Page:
Today’s A level figures show that entries for modern language subjects dropped by 3%. But entries for all subjects were down by 2% so JCQ, who published the results, was in some ways justified in describing the situation as ‘stable’. But a look at entry figures over the last 5 years shows that the figures are far from stable – in fact they have declined by about 10%.
These figures include entries for all modern languages, including Welsh, Irish, and languages such as Polish, Russian and Chinese which have grown considerably over the past few years, so to understand what is going on we need to look at the picture for individual languages.
Here we see that French and German have been suffering from declining numbers and that between 2013 and 2014, French suffered a further 7% drop. This comes on top of a 10% drop the previous year. German, after some heavy falls did not suffer further this year, but only Spanish and the other languages as a group can be said to be ‘stable’.
So what is happening with those ‘Other languages?
Although Chinese dropped this year, it has grown by around a third in five years. But these figures are anomalous: there are more entries for Chinese A level than for GCSE and they are thought to be boosted by Chinese nationals from abroad undertaking sixth form studies in UK independent schools. Other languages which have seen big rises like Polish and Russian, no doubt reflect patterns of recent immigration into Britain. Probably the rises in Portuguese and Modern Greek, following on from the Eurozone financial crisis, are also down to recent immigration, whereas the languages of more established immigrant groups such as Urdu, Gujarati and Bengali, show a downward trend.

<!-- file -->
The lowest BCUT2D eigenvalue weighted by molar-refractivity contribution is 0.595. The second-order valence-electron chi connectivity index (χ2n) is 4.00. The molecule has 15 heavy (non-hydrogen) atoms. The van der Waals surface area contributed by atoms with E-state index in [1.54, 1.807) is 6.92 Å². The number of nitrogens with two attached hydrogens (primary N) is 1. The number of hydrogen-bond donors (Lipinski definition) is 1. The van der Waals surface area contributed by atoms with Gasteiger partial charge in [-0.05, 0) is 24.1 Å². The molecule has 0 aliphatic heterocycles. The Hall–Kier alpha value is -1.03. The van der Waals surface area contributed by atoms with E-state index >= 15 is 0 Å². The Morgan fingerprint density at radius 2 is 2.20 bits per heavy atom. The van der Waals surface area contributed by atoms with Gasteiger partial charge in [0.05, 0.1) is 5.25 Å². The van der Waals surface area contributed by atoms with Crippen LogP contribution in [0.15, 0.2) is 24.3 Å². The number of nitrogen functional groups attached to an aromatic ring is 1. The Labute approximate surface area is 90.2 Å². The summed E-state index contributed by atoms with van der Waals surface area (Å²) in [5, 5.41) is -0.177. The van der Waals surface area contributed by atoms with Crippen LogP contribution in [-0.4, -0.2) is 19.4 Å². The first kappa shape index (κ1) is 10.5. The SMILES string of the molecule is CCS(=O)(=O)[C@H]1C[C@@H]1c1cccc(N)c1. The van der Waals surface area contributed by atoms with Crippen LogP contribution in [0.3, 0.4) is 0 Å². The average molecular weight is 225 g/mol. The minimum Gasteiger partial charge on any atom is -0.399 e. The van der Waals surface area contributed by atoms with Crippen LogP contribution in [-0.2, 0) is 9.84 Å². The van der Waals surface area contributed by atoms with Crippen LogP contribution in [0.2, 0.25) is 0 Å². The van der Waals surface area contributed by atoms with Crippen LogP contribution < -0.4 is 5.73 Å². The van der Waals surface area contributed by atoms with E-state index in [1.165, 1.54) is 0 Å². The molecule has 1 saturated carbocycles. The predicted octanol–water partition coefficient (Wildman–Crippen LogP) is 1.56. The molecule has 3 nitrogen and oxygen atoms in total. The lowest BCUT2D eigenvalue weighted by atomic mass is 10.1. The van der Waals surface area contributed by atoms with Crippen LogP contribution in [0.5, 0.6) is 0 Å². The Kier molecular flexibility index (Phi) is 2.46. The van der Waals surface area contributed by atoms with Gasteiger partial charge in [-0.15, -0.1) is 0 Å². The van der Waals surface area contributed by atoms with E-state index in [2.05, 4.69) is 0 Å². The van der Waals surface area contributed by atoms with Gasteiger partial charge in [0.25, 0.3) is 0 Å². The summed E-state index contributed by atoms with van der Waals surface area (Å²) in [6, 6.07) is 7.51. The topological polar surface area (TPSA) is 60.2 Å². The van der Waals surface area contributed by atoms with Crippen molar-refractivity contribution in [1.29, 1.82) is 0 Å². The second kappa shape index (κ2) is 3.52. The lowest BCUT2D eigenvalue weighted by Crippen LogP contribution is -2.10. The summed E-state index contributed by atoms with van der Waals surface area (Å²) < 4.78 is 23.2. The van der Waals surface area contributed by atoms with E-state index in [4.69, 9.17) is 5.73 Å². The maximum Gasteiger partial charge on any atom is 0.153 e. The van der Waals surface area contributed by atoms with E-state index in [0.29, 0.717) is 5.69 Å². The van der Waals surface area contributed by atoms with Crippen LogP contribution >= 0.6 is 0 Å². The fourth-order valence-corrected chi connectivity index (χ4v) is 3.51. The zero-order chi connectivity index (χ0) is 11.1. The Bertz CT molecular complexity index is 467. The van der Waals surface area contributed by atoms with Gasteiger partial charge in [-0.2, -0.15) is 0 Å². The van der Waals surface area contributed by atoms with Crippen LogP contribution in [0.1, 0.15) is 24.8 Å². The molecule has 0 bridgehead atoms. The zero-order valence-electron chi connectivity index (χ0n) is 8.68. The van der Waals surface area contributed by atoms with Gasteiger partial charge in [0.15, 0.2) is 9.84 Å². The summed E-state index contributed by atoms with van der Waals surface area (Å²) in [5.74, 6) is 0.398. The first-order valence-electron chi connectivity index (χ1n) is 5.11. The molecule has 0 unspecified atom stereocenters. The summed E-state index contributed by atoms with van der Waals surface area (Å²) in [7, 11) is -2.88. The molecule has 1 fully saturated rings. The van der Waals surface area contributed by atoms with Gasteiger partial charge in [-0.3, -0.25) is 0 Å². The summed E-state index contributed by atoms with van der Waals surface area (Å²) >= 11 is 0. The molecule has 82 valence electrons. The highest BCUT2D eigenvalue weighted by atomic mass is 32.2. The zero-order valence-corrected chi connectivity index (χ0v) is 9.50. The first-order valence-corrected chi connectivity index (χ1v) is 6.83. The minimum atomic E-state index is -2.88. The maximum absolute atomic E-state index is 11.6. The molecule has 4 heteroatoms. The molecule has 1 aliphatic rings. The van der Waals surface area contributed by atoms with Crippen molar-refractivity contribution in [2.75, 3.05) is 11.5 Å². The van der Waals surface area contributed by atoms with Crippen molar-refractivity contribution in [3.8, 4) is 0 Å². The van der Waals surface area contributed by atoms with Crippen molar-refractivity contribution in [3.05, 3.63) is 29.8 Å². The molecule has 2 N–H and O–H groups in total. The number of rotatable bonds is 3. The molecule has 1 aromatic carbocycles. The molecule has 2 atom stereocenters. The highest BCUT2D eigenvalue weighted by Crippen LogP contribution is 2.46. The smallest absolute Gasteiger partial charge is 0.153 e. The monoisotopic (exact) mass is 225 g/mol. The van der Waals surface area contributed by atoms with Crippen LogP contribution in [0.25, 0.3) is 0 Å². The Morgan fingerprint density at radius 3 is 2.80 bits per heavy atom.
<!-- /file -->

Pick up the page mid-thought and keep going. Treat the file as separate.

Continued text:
Prof Mike Kelly, Southampton University, commented: “The decline in Modern Languages at A level has continued again this year, with further reductions, particularly in French, which has traditionally been the most popular language. This is likely to put further pressure on language departments in universities. However, there is now a small but welcome increase in the number of students taking a language at AS level. There is growing interest in less commonly taught languages such as Polish and Russian, which partly reflects the influence of recent immigrant groups. The sustained interest in traditional languages, especially Spanish, at AS level may mean that the tide is beginning to turn.”